By Melissa Godsoe
Ryerson’s hopes for a Bay Street business building were dashed yesterday when the university broke off negotiations with the owners of 777 Bay St.
According to Ryerson President Claude Lajeunesse, the proposed site was beyond Ryerson’s financial means.
“The cost estimate which has just been received is greatly above the budget available for this project,” he said in a prepared statement, “and as a consequence, we are no longer pursuing this option at this time.”
The Board of Governors authorized a $60 million budget for the purchase of a new building last August. An extra $5 million was set aside to renovate the present building on Victoria Street, which will house the faculty of arts once the business students move out.
Ryerson received $12.5 million in SuperBuild funding last year. The university has asked for $40 million.
According to Lajeunesse, the university planned to raise $25 million in private donations and the rest of the money was to come from financing and mortgages.
The university will now be exploring other options for an edifice that would unite all four business schools under one roof.
Alan Kaplan, a business professor, said Ryerson may have to reassess the level of funding devoted to the project.
“I am guessing that the price tag was way out of whack,” he said.
RyeSAC President Ken Marciniec said he hopes the new Liberal government will address the chronic underfunding of infrastructure that forces universities to enter into partnerships with the private sector.
“If government is not going to make funds available for construction it’s unreasonable to expect universities to go into debt,” he said.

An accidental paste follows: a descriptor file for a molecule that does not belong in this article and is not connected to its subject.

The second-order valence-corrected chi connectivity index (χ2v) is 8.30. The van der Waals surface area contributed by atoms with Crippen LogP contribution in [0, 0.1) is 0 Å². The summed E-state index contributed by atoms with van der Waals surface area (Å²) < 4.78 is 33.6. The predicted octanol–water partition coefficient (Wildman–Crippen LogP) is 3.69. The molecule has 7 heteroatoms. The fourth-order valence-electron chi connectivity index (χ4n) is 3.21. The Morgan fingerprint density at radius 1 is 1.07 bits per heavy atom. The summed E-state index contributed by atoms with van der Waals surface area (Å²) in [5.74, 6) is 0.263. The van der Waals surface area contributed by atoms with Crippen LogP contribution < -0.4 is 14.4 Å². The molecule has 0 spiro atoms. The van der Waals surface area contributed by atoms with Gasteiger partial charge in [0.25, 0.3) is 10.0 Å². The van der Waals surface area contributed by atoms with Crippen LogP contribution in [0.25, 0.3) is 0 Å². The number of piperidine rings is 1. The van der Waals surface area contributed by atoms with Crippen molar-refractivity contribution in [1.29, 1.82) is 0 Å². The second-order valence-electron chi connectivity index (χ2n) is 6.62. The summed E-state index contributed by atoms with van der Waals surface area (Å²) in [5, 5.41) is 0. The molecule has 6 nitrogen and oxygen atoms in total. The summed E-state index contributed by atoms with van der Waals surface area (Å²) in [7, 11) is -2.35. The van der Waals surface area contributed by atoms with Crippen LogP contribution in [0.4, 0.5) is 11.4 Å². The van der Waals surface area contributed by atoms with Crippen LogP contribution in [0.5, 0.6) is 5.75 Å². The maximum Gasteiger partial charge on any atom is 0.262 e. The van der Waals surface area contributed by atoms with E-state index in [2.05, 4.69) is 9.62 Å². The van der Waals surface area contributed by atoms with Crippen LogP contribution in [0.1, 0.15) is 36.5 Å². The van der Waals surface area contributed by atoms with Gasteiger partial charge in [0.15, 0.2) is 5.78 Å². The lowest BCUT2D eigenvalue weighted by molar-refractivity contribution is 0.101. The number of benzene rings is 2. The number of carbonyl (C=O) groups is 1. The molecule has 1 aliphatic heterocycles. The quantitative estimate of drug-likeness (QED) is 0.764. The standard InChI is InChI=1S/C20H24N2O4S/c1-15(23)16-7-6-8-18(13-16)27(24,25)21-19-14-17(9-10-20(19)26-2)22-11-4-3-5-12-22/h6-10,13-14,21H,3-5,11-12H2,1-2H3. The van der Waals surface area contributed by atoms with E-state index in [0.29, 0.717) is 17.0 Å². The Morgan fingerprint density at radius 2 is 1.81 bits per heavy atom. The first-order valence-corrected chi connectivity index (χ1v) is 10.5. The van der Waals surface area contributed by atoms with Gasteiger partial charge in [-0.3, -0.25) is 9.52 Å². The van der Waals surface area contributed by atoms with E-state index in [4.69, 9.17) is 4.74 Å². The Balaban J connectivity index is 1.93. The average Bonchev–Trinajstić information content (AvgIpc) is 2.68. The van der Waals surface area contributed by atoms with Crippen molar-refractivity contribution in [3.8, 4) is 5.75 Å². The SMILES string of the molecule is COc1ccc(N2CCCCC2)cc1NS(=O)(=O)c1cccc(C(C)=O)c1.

Marciniec is pleased that the business school will not be segregated from the rest of campus. He worried that moving business students so far from campus would have a detrimental impact.
“It’s already difficult to foster a sense of student life and events on campus,” he said, noting Ryerson’s reputation as a commuter school. “To move a good chunk of the student body off-campus would not do anything to improve that.”
Commerce Society President Dave MacLean was disappointed to learn of the collapse of negotiations for the building on Bay Street. He is concerned the university will have difficulty finding a new building in time to meet the scheduled move in 2005.
“Business students are getting pushed aside again,” he said. “It seems like we’re not ever going to get a new building.”
The faculty of business has been struggling to get out of its Victoria Street building ever since moving in.
In 1967, the business school set up shop in the former O’Keefe Brewery building. The arrangement was only supposed to last five years.
Lee Maguire, a former associate dean of business, suggested the university build twin buildings on Bond Street. And Gordon Cressy, former vice president of university advancement, took a look at the possibility of moving business students into Maple Leaf Gardens.
Ryerson’s initial SuperBuild plan sought to replace the parking garage on Victoria Street with a new business building.
Lajeunesse says Ryerson will begin to explore alternative sites for the business building.
“We remain committed to a new site for our faculty of business and will continue to explore existing options as well as additional alternatives.”